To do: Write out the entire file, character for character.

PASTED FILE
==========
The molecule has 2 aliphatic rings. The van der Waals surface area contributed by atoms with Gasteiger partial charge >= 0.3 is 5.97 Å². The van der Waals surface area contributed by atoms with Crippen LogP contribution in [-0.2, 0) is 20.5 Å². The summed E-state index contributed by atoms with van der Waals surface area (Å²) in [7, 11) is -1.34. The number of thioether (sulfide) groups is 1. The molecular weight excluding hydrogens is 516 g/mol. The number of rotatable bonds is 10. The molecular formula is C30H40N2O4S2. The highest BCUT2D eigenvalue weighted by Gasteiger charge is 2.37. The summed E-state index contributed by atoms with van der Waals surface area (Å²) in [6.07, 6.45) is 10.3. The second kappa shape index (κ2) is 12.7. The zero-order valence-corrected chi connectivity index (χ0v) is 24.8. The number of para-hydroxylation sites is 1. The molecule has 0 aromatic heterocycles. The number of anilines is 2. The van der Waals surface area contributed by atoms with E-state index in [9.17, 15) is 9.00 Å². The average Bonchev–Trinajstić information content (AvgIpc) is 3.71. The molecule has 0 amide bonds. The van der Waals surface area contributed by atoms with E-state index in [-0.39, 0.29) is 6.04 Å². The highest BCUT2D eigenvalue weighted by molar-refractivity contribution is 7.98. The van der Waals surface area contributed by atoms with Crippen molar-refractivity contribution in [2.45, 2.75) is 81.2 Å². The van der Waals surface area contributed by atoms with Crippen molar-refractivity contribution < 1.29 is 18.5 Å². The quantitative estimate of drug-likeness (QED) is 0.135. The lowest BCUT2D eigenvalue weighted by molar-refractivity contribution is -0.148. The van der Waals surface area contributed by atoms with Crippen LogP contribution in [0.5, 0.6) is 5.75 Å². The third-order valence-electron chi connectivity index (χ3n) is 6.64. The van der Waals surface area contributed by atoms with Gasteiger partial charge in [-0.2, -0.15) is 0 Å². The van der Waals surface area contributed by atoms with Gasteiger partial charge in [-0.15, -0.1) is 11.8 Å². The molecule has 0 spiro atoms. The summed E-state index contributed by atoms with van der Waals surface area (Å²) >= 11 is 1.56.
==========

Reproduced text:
The molecule has 2 aliphatic rings. The van der Waals surface area contributed by atoms with Gasteiger partial charge >= 0.3 is 5.97 Å². The van der Waals surface area contributed by atoms with Crippen LogP contribution in [-0.2, 0) is 20.5 Å². The summed E-state index contributed by atoms with van der Waals surface area (Å²) in [7, 11) is -1.34. The number of thioether (sulfide) groups is 1. The molecular weight excluding hydrogens is 516 g/mol. The number of rotatable bonds is 10. The molecular formula is C30H40N2O4S2. The highest BCUT2D eigenvalue weighted by Gasteiger charge is 2.37. The summed E-state index contributed by atoms with van der Waals surface area (Å²) in [6.07, 6.45) is 10.3. The second kappa shape index (κ2) is 12.7. The zero-order valence-corrected chi connectivity index (χ0v) is 24.8. The number of para-hydroxylation sites is 1. The molecule has 0 aromatic heterocycles. The number of anilines is 2. The van der Waals surface area contributed by atoms with E-state index in [9.17, 15) is 9.00 Å². The average Bonchev–Trinajstić information content (AvgIpc) is 3.71. The molecule has 0 amide bonds. The van der Waals surface area contributed by atoms with E-state index in [-0.39, 0.29) is 6.04 Å². The highest BCUT2D eigenvalue weighted by molar-refractivity contribution is 7.98. The van der Waals surface area contributed by atoms with Crippen molar-refractivity contribution in [2.45, 2.75) is 81.2 Å². The van der Waals surface area contributed by atoms with Crippen molar-refractivity contribution < 1.29 is 18.5 Å². The quantitative estimate of drug-likeness (QED) is 0.135. The lowest BCUT2D eigenvalue weighted by molar-refractivity contribution is -0.148. The van der Waals surface area contributed by atoms with Crippen LogP contribution in [0.5, 0.6) is 5.75 Å². The third-order valence-electron chi connectivity index (χ3n) is 6.64. The van der Waals surface area contributed by atoms with Gasteiger partial charge in [-0.2, -0.15) is 0 Å². The van der Waals surface area contributed by atoms with Gasteiger partial charge in [-0.15, -0.1) is 11.8 Å². The molecule has 0 spiro atoms. The summed E-state index contributed by atoms with van der Waals surface area (Å²) >= 11 is 1.56.